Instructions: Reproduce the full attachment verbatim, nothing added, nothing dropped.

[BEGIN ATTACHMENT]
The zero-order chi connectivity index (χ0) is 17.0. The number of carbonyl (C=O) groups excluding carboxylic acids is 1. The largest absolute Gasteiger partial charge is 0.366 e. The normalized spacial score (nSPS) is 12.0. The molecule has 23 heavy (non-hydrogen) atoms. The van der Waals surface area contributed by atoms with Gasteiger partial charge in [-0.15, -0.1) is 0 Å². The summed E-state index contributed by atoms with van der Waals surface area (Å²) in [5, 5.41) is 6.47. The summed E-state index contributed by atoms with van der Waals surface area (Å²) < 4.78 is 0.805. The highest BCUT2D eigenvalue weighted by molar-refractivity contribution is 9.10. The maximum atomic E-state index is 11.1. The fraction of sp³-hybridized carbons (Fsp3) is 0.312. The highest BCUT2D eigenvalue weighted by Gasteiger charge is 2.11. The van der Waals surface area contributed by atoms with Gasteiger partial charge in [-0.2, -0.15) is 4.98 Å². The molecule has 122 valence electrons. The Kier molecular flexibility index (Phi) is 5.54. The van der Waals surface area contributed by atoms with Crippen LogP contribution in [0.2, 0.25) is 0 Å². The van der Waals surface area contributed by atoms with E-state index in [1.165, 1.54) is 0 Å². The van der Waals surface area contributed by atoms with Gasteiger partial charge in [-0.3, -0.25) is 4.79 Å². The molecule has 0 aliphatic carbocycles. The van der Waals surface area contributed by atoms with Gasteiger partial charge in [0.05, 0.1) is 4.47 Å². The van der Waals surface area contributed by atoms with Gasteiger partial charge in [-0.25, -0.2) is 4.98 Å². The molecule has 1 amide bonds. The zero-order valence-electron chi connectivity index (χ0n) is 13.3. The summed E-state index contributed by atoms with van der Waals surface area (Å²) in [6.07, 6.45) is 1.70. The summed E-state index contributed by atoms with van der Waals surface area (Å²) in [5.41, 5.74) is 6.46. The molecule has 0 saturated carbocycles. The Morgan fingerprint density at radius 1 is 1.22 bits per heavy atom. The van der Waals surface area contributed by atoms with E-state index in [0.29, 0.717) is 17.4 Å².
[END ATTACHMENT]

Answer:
The zero-order chi connectivity index (χ0) is 17.0. The number of carbonyl (C=O) groups excluding carboxylic acids is 1. The largest absolute Gasteiger partial charge is 0.366 e. The normalized spacial score (nSPS) is 12.0. The molecule has 23 heavy (non-hydrogen) atoms. The van der Waals surface area contributed by atoms with Gasteiger partial charge in [-0.15, -0.1) is 0 Å². The summed E-state index contributed by atoms with van der Waals surface area (Å²) in [5, 5.41) is 6.47. The summed E-state index contributed by atoms with van der Waals surface area (Å²) < 4.78 is 0.805. The highest BCUT2D eigenvalue weighted by molar-refractivity contribution is 9.10. The maximum atomic E-state index is 11.1. The fraction of sp³-hybridized carbons (Fsp3) is 0.312. The highest BCUT2D eigenvalue weighted by Gasteiger charge is 2.11. The van der Waals surface area contributed by atoms with Gasteiger partial charge in [-0.2, -0.15) is 4.98 Å². The molecule has 122 valence electrons. The Kier molecular flexibility index (Phi) is 5.54. The van der Waals surface area contributed by atoms with Crippen LogP contribution in [0.2, 0.25) is 0 Å². The van der Waals surface area contributed by atoms with E-state index in [1.165, 1.54) is 0 Å². The van der Waals surface area contributed by atoms with Gasteiger partial charge in [-0.3, -0.25) is 4.79 Å². The molecule has 0 aliphatic carbocycles. The van der Waals surface area contributed by atoms with Gasteiger partial charge in [0.05, 0.1) is 4.47 Å². The van der Waals surface area contributed by atoms with Gasteiger partial charge in [-0.25, -0.2) is 4.98 Å². The molecule has 1 amide bonds. The zero-order valence-electron chi connectivity index (χ0n) is 13.3. The summed E-state index contributed by atoms with van der Waals surface area (Å²) in [6.07, 6.45) is 1.70. The summed E-state index contributed by atoms with van der Waals surface area (Å²) in [5.41, 5.74) is 6.46. The molecule has 0 saturated carbocycles. The Morgan fingerprint density at radius 1 is 1.22 bits per heavy atom. The van der Waals surface area contributed by atoms with E-state index in [0.29, 0.717) is 17.4 Å².